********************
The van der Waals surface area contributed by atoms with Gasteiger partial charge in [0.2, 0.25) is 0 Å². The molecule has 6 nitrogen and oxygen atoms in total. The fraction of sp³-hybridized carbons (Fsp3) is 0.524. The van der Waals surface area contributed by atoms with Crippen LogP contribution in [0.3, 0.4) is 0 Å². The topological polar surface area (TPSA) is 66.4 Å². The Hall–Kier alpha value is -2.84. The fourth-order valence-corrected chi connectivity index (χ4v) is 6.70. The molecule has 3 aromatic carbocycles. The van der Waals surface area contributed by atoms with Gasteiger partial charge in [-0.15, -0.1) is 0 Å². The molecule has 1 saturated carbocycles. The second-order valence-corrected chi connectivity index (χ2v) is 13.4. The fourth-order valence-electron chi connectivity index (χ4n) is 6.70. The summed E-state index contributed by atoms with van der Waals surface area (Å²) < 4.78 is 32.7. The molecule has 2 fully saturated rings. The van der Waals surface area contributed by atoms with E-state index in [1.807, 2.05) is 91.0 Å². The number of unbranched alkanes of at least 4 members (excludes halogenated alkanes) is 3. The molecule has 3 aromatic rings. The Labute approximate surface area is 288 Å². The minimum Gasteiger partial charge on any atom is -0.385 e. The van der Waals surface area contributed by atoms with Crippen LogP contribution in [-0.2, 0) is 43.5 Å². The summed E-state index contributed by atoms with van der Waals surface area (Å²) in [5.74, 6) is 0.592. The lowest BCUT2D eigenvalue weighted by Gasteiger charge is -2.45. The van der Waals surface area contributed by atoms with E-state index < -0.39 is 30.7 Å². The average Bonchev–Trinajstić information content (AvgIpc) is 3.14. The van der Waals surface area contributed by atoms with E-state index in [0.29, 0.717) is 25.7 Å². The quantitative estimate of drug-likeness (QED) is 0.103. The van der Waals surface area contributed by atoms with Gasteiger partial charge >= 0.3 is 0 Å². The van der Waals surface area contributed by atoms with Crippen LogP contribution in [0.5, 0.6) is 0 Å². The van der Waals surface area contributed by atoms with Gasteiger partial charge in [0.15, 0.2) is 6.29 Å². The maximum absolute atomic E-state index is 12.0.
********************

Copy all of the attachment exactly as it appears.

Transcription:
The van der Waals surface area contributed by atoms with Gasteiger partial charge in [0.2, 0.25) is 0 Å². The molecule has 6 nitrogen and oxygen atoms in total. The fraction of sp³-hybridized carbons (Fsp3) is 0.524. The van der Waals surface area contributed by atoms with Crippen LogP contribution in [0.3, 0.4) is 0 Å². The topological polar surface area (TPSA) is 66.4 Å². The Hall–Kier alpha value is -2.84. The fourth-order valence-corrected chi connectivity index (χ4v) is 6.70. The molecule has 3 aromatic carbocycles. The van der Waals surface area contributed by atoms with Gasteiger partial charge in [-0.15, -0.1) is 0 Å². The molecule has 1 saturated carbocycles. The second-order valence-corrected chi connectivity index (χ2v) is 13.4. The fourth-order valence-electron chi connectivity index (χ4n) is 6.70. The summed E-state index contributed by atoms with van der Waals surface area (Å²) < 4.78 is 32.7. The molecule has 2 fully saturated rings. The van der Waals surface area contributed by atoms with E-state index in [1.807, 2.05) is 91.0 Å². The number of unbranched alkanes of at least 4 members (excludes halogenated alkanes) is 3. The molecule has 3 aromatic rings. The Labute approximate surface area is 288 Å². The minimum Gasteiger partial charge on any atom is -0.385 e. The van der Waals surface area contributed by atoms with Crippen LogP contribution in [-0.2, 0) is 43.5 Å². The summed E-state index contributed by atoms with van der Waals surface area (Å²) in [5.74, 6) is 0.592. The lowest BCUT2D eigenvalue weighted by Gasteiger charge is -2.45. The van der Waals surface area contributed by atoms with E-state index < -0.39 is 30.7 Å². The average Bonchev–Trinajstić information content (AvgIpc) is 3.14. The van der Waals surface area contributed by atoms with E-state index in [0.29, 0.717) is 25.7 Å². The quantitative estimate of drug-likeness (QED) is 0.103. The van der Waals surface area contributed by atoms with Gasteiger partial charge >= 0.3 is 0 Å². The van der Waals surface area contributed by atoms with Crippen LogP contribution in [0.5, 0.6) is 0 Å². The van der Waals surface area contributed by atoms with Gasteiger partial charge in [0.15, 0.2) is 6.29 Å². The maximum absolute atomic E-state index is 12.0.